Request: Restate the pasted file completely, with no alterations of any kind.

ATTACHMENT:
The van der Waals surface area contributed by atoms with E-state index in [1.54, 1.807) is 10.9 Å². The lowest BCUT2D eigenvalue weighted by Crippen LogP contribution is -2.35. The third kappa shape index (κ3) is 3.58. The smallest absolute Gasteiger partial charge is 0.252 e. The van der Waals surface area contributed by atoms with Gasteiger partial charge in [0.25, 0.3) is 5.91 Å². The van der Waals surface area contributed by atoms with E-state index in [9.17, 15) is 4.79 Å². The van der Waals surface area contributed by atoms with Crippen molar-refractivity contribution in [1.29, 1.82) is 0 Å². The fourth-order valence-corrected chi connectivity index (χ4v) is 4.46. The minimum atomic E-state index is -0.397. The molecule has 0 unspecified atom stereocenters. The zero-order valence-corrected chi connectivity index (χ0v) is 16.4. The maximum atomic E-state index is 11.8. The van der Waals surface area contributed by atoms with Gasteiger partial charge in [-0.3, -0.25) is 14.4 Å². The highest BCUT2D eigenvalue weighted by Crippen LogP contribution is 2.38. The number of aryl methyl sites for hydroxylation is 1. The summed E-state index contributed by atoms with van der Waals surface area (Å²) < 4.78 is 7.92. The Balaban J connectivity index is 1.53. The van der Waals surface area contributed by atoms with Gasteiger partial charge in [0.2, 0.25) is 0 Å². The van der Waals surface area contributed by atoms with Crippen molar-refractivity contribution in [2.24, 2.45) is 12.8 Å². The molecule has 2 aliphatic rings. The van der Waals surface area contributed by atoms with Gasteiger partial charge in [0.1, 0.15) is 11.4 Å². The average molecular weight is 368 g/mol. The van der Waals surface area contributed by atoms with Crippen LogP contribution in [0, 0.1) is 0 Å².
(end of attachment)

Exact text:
The van der Waals surface area contributed by atoms with E-state index in [1.54, 1.807) is 10.9 Å². The lowest BCUT2D eigenvalue weighted by Crippen LogP contribution is -2.35. The third kappa shape index (κ3) is 3.58. The smallest absolute Gasteiger partial charge is 0.252 e. The van der Waals surface area contributed by atoms with Gasteiger partial charge in [0.25, 0.3) is 5.91 Å². The van der Waals surface area contributed by atoms with E-state index in [9.17, 15) is 4.79 Å². The van der Waals surface area contributed by atoms with Crippen molar-refractivity contribution in [1.29, 1.82) is 0 Å². The fourth-order valence-corrected chi connectivity index (χ4v) is 4.46. The minimum atomic E-state index is -0.397. The molecule has 0 unspecified atom stereocenters. The zero-order valence-corrected chi connectivity index (χ0v) is 16.4. The maximum atomic E-state index is 11.8. The van der Waals surface area contributed by atoms with Gasteiger partial charge in [-0.3, -0.25) is 14.4 Å². The highest BCUT2D eigenvalue weighted by Crippen LogP contribution is 2.38. The number of aryl methyl sites for hydroxylation is 1. The summed E-state index contributed by atoms with van der Waals surface area (Å²) < 4.78 is 7.92. The Balaban J connectivity index is 1.53. The van der Waals surface area contributed by atoms with Gasteiger partial charge in [0.2, 0.25) is 0 Å². The van der Waals surface area contributed by atoms with Crippen molar-refractivity contribution in [2.24, 2.45) is 12.8 Å². The molecule has 2 aliphatic rings. The van der Waals surface area contributed by atoms with Gasteiger partial charge in [0.1, 0.15) is 11.4 Å². The average molecular weight is 368 g/mol. The van der Waals surface area contributed by atoms with Crippen LogP contribution in [0, 0.1) is 0 Å².